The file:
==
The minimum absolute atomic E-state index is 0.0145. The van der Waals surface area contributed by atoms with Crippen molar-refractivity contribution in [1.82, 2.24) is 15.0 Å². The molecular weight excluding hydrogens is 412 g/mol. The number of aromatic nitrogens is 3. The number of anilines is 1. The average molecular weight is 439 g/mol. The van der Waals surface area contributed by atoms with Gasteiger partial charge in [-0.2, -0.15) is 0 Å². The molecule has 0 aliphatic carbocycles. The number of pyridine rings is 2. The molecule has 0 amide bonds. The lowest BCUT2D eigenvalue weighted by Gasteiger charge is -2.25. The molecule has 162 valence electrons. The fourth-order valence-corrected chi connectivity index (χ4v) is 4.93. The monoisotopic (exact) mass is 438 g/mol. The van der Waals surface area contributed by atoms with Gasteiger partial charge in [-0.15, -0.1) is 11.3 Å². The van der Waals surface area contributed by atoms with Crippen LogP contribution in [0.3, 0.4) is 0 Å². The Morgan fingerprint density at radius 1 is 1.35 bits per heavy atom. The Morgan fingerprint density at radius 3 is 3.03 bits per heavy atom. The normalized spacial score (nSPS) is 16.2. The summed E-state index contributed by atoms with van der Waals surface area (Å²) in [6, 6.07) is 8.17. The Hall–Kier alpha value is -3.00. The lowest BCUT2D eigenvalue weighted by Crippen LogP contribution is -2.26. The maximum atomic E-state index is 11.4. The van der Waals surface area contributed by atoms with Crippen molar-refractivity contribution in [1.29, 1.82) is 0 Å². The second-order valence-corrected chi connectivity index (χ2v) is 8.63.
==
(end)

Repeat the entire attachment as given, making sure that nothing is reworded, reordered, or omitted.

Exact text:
The minimum absolute atomic E-state index is 0.0145. The van der Waals surface area contributed by atoms with Crippen molar-refractivity contribution in [1.82, 2.24) is 15.0 Å². The molecular weight excluding hydrogens is 412 g/mol. The number of aromatic nitrogens is 3. The number of anilines is 1. The average molecular weight is 439 g/mol. The van der Waals surface area contributed by atoms with Gasteiger partial charge in [-0.2, -0.15) is 0 Å². The molecule has 0 aliphatic carbocycles. The number of pyridine rings is 2. The molecule has 0 amide bonds. The lowest BCUT2D eigenvalue weighted by Gasteiger charge is -2.25. The molecule has 162 valence electrons. The fourth-order valence-corrected chi connectivity index (χ4v) is 4.93. The monoisotopic (exact) mass is 438 g/mol. The van der Waals surface area contributed by atoms with Gasteiger partial charge in [-0.15, -0.1) is 11.3 Å². The van der Waals surface area contributed by atoms with Crippen LogP contribution in [0.3, 0.4) is 0 Å². The Morgan fingerprint density at radius 1 is 1.35 bits per heavy atom. The Morgan fingerprint density at radius 3 is 3.03 bits per heavy atom. The normalized spacial score (nSPS) is 16.2. The summed E-state index contributed by atoms with van der Waals surface area (Å²) in [6, 6.07) is 8.17. The Hall–Kier alpha value is -3.00. The lowest BCUT2D eigenvalue weighted by Crippen LogP contribution is -2.26. The maximum atomic E-state index is 11.4. The van der Waals surface area contributed by atoms with Crippen molar-refractivity contribution in [1.29, 1.82) is 0 Å². The second-order valence-corrected chi connectivity index (χ2v) is 8.63.